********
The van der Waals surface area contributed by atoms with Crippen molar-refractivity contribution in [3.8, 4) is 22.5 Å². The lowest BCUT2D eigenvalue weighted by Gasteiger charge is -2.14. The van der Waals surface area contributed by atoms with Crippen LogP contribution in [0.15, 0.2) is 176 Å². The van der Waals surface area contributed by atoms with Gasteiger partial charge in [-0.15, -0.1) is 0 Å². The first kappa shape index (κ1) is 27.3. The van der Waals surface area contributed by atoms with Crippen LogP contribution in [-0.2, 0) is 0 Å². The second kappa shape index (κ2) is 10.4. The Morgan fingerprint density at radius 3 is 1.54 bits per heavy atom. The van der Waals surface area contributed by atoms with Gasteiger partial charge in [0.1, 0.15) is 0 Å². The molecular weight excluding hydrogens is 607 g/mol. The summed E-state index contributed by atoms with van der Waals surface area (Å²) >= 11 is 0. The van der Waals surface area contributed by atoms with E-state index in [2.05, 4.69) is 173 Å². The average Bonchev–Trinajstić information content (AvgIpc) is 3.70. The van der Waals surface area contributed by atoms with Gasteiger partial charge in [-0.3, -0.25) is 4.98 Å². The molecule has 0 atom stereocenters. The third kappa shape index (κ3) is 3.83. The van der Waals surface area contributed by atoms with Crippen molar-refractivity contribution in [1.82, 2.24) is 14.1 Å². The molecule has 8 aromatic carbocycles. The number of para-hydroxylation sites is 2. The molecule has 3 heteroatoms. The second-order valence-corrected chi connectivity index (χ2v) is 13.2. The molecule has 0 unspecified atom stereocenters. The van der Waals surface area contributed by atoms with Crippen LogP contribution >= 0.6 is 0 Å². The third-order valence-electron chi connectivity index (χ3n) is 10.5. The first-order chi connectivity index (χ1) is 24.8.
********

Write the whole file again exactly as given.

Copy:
The van der Waals surface area contributed by atoms with Crippen molar-refractivity contribution in [3.8, 4) is 22.5 Å². The lowest BCUT2D eigenvalue weighted by Gasteiger charge is -2.14. The van der Waals surface area contributed by atoms with Crippen LogP contribution in [0.15, 0.2) is 176 Å². The van der Waals surface area contributed by atoms with Gasteiger partial charge in [-0.15, -0.1) is 0 Å². The first kappa shape index (κ1) is 27.3. The van der Waals surface area contributed by atoms with Crippen LogP contribution in [-0.2, 0) is 0 Å². The second kappa shape index (κ2) is 10.4. The Morgan fingerprint density at radius 3 is 1.54 bits per heavy atom. The van der Waals surface area contributed by atoms with Gasteiger partial charge in [0.1, 0.15) is 0 Å². The molecular weight excluding hydrogens is 607 g/mol. The summed E-state index contributed by atoms with van der Waals surface area (Å²) >= 11 is 0. The van der Waals surface area contributed by atoms with E-state index in [2.05, 4.69) is 173 Å². The average Bonchev–Trinajstić information content (AvgIpc) is 3.70. The van der Waals surface area contributed by atoms with Gasteiger partial charge in [-0.3, -0.25) is 4.98 Å². The molecule has 0 atom stereocenters. The third kappa shape index (κ3) is 3.83. The van der Waals surface area contributed by atoms with Crippen molar-refractivity contribution in [1.82, 2.24) is 14.1 Å². The molecule has 8 aromatic carbocycles. The number of para-hydroxylation sites is 2. The molecule has 3 heteroatoms. The second-order valence-corrected chi connectivity index (χ2v) is 13.2. The molecule has 0 unspecified atom stereocenters. The van der Waals surface area contributed by atoms with Crippen LogP contribution >= 0.6 is 0 Å². The third-order valence-electron chi connectivity index (χ3n) is 10.5. The first-order chi connectivity index (χ1) is 24.8.